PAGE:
Anyway, again I don’t know an exact timeframe, but alcoholism invaded her life anew, this time through her husband. They had had a lot of good times together. Their lives included many friends and lots of socializing. They had on one occasion, at least, flown to the Bahamas, they enjoyed regular nights out to nice restaurants, entered into community life probably in several ways but the one she talked about most was a particular trip with some Boy Scouts. She reveled in telling about cooking a whole meal including homemade biscuits on an open fire. Whether or not her husband’s drinking was the direct cause of the divorce I will probably never know. She kept to her mother-in-law’s advice and I can’t recall her ever saying anything detrimental about him.

Another Beginning, Another End

She later remarried. In her forties she finally had a child. Surely this must have been one of the most wonderful moments in her life. Wanting more children and not having time to waste she soon was pregnant again. This time she miscarried. A third pregnancy gave her a second child and a new challenge in life for this child was born with mental and physical handicaps. As usual she took it all in stride. That’s not to say that there were not times when she must have grieved for the lost opportunities of normalcy, but she never spoke in those terms to me.

Life was now busy with mothering and homemaking. I can imagine those days. I’m sure that she was up early. There were big breakfasts on the table, nourishing lunches, hot suppers, very clean and immaculately pressed clothes, and a well-scrubbed home with well-scrubbed happy children. I know how she was about cleanliness. Anything that could be bleached had half the life of other things, but those whites were antiseptically clean! Pots dared not have a stain or a streak. I can see her now tsk-tsking over some of my oft used vessels.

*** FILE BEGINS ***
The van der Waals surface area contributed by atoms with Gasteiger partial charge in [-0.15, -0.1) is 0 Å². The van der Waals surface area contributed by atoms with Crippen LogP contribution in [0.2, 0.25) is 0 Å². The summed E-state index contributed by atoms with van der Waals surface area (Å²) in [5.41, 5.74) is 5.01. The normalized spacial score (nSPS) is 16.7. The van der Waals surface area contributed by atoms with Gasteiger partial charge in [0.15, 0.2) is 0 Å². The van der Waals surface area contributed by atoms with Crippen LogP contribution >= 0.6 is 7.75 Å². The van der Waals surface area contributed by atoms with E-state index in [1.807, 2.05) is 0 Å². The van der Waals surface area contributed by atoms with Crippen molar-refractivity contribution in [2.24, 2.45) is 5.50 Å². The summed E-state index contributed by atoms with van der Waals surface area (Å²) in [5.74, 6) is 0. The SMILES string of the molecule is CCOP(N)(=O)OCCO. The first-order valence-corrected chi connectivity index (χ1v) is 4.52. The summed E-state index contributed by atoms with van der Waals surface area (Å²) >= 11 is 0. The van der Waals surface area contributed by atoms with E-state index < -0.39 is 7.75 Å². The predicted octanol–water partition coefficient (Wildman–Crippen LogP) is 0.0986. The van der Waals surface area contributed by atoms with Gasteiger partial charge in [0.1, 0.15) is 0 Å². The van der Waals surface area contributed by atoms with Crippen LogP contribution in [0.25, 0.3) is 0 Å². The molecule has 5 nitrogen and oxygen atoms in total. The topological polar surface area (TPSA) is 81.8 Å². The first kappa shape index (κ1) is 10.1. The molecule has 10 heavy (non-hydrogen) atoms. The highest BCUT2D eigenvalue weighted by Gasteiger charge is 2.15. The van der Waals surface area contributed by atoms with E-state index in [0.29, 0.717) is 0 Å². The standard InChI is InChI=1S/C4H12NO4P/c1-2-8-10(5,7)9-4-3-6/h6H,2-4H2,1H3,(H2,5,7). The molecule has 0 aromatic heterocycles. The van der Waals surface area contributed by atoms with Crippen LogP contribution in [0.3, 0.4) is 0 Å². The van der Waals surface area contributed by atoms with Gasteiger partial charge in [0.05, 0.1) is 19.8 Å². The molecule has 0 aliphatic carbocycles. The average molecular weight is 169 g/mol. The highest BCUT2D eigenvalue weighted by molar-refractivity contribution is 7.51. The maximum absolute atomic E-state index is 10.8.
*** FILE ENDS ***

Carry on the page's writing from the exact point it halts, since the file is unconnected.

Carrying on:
But then with the children in their teens, the husband and father left. I cannot begin to fathom the despair that must have been hers. Here she was in her mid to late fifties alone at the helm. Once more she rallies and it was in this period that I came to know this remarkable lady.

Dying is Hard

I won’t go into a lot of detail about how things went from there for her. Suffice it to say that she survived with integrity and pride on a poverty level income. And from her scant resources she invariably found some to share. She was always contributing to the Cancer Society or the Red Cross or such. She baked for church affairs and donated her time and talent for sewing and crafts regularly. She bought the Mother’s Club calendar and Girl Scout cookies. She believed in casting her bread upon the waters... and it came back to her.

Because I knew her I came to share a bond with some very wonderful people in our community. Though my friend was not well known as local personalities go, she had a following. And I know that they, like me, were blessed when they either gave or received on her behalf.

So the “tickle box” story got me started on this journey of reminiscing but why does it make me cry? Well, my friend left me and this life behind a few years ago. We knew she was dying for some time. She told us “dying is hard.” I told her I loved her and that I missed her, for long before she was gone the pain and disease took our enjoyments of friendship away. All I can say is, “Nell, I’m envious of those angels and loved ones on the other side ‘cause I know you’ve probably put a turn or two on their tickle boxes!” And, “Thank you for being my friend, I love you.”